Frank Puente, Jr.
Occupation: Owner, Puente Roofing Contractors
Years in Community: 40+
Community Involvement: single father; graduate of UT-Pan Am with a BA-Psychology; Minor in Communications; MPA graduate credits at Northern Illinois University; past President of Hispanic Contractors Association of Texas-Rio Grande Valley; Harlingen Rotary Club; Habitat for Humanity; Parish Council Member Queen of Peace Church
Question 1: How would you describe the city’s current financial situation, including the property tax rate, assessment levels, sales tax receipts and overall development and direction of the city?
The city has a very good bond rating, however, the city council has continued to use the city’s fund balance (reserves) to balance the city’s budget — which means they are spending more money than the taxes they are collecting.
City leaders have excessively and questionably borrowed large amounts of money to subsidize big businesses. City projects have impacted the EDC board and its mission.
Taxpayers are paying a staggering amount of interest that could be spent on important infrastructure.
Assessment levels (appraisal values) would mean less when the tax rate set by the commission is not wasted on a perpetual interest burden, misguided projects and can be considered excessive payroll spending.
Though we’ve experienced what’s considered acceptable sales tax and unemployment numbers, we should not be content with low wage jobs and a mall that’s becoming vacant and utilized as a garage sale.
Creating more middle-income, small businesses, and industry-type jobs will be my focus.
Question 2: Specifically what are the city’s short-term and long-term infrastructure needs and how should city officials address these matters, specifically financially?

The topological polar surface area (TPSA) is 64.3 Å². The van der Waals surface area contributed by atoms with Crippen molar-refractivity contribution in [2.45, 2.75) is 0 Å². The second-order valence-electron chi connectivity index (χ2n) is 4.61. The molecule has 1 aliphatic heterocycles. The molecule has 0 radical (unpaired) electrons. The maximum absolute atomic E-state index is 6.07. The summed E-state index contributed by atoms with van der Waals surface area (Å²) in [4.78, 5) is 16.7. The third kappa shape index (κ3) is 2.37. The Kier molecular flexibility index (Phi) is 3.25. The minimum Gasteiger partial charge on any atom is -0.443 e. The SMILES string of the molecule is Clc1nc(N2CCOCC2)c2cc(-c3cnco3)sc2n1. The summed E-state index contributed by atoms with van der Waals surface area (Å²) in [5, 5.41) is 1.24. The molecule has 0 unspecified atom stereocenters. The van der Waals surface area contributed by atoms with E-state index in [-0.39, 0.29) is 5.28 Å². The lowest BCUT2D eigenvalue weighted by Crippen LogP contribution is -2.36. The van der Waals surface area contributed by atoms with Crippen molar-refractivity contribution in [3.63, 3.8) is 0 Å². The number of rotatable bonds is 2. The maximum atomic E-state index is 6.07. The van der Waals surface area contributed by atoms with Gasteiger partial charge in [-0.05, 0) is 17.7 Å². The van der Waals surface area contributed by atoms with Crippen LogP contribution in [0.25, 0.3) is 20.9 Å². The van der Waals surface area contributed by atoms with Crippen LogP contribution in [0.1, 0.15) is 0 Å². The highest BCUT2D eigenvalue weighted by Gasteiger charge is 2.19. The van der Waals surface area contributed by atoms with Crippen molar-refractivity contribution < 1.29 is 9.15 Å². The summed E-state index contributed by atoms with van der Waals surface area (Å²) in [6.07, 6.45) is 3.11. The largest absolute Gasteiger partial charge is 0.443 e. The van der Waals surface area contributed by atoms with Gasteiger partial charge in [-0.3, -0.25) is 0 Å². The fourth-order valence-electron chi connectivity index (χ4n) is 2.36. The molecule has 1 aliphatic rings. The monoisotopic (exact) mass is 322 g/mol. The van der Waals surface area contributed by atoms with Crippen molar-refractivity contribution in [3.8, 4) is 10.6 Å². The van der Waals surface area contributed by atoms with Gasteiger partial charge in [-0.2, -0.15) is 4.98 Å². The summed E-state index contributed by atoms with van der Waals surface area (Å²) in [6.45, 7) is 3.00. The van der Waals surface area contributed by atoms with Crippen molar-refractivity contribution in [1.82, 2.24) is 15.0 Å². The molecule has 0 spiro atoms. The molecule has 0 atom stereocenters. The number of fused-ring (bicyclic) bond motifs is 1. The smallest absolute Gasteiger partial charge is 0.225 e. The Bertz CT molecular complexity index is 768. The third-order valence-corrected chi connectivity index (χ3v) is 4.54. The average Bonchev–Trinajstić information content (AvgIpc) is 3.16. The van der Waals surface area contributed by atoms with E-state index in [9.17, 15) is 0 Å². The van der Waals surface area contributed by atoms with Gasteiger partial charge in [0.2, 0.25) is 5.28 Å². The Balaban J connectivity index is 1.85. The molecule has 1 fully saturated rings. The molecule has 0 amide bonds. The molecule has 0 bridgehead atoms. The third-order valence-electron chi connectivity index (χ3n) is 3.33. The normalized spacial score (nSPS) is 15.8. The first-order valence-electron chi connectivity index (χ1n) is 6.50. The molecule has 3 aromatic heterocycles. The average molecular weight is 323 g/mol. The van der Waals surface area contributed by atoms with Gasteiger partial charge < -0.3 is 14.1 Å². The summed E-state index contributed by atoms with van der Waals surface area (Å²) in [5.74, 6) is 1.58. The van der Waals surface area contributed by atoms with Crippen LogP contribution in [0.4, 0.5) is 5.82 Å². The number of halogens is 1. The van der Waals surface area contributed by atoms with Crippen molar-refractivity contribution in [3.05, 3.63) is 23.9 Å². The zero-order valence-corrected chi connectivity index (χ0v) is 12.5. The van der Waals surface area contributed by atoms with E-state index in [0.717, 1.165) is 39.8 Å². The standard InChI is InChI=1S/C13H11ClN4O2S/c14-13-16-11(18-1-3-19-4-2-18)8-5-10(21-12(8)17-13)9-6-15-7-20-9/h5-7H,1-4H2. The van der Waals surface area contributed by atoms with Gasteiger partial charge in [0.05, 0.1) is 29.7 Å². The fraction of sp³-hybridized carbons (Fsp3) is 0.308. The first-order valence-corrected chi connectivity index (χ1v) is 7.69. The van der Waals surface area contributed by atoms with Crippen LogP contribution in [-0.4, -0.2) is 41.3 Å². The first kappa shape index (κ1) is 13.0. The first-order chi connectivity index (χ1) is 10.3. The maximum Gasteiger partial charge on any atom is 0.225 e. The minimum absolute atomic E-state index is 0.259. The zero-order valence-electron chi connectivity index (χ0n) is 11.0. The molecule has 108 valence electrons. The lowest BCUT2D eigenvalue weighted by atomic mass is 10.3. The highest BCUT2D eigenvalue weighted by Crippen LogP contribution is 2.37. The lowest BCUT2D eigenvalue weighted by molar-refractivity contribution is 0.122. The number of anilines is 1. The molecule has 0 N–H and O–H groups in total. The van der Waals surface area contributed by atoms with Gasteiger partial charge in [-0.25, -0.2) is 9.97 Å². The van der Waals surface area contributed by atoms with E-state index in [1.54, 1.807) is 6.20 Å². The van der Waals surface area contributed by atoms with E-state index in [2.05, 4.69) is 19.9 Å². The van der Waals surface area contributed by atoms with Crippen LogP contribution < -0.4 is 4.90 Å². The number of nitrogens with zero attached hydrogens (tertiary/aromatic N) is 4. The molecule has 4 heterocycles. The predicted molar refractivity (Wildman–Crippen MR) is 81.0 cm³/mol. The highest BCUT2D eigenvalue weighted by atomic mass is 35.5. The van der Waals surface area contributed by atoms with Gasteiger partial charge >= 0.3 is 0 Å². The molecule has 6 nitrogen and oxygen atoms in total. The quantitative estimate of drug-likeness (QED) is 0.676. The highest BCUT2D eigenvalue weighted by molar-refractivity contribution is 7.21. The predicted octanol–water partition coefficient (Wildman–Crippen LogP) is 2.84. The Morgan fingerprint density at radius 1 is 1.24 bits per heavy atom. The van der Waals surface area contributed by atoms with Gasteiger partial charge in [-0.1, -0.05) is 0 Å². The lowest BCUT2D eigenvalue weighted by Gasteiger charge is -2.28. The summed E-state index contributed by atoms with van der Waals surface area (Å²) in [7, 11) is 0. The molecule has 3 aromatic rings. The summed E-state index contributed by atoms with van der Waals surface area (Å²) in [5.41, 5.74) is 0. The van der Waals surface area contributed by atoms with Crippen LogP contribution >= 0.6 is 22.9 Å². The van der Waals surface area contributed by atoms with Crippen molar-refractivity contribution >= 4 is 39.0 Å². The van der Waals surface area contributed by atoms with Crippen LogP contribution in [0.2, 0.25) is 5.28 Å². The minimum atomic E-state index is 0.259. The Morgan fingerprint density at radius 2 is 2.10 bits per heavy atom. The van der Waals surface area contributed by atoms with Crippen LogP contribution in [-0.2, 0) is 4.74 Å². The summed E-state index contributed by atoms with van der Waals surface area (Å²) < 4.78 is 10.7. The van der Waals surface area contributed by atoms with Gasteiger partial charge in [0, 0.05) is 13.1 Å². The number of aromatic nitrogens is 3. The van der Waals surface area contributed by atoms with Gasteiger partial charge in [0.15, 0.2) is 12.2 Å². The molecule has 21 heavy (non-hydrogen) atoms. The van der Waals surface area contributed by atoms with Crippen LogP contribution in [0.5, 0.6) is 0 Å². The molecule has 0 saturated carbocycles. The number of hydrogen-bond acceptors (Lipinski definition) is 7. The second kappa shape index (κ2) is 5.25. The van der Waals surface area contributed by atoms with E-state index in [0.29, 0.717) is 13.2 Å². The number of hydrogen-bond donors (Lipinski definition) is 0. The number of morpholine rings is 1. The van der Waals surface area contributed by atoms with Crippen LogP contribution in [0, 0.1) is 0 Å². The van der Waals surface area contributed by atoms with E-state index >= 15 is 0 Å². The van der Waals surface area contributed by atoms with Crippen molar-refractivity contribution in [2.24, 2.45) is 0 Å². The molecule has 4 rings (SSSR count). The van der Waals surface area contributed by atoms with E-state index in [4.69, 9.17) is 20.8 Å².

Electrical, drainage, street repair/overlay, and water and sewer facility/infrastructure upgrades are most of the key areas of infrastructure needs.
In particular, sewer road manholes. You can also feel the manholes, which are uneven and cause drivers to swerve- which creates a safety issue.
Additionally, residential streets are full of potholes and are not properly maintained. The City must begin to dialogue with railroad company to upgrade their railroad crossings, as they do in other cities.
The current tax and fee structure are more than adequate to address these City needs, if the funds are managed efficiently.
In addition, the continuation and increase in acquiring the numerous federal and state grants available for these needs should be a focus.
Question 3: By the time this election is over, the Convention will likely have had its Grand Opening. What are your opinions about the convention center? What concerns, if any, do you have about the Convention Center and its future finances?
It is very concerning that the city leaders did not seek city-wide citizen approval through a balloted voter referendum before spending the $18+ million on this questionable project.
Convention facilities are inherently money losing investments, and will divert taxpayer funds from other, more beneficial projects for the city.
Question 4: Downtown property owners are facing better than 50 percent property assessment increases, likely leading to higher taxes. What do you think about these assessments and can the city do anything about this situation and what is the impact as the renovations on the Baxter Building are completed?
By subsidizing big business associated with the Baxter building, city leaders have helped to create the dynamics involved in the escalation in values.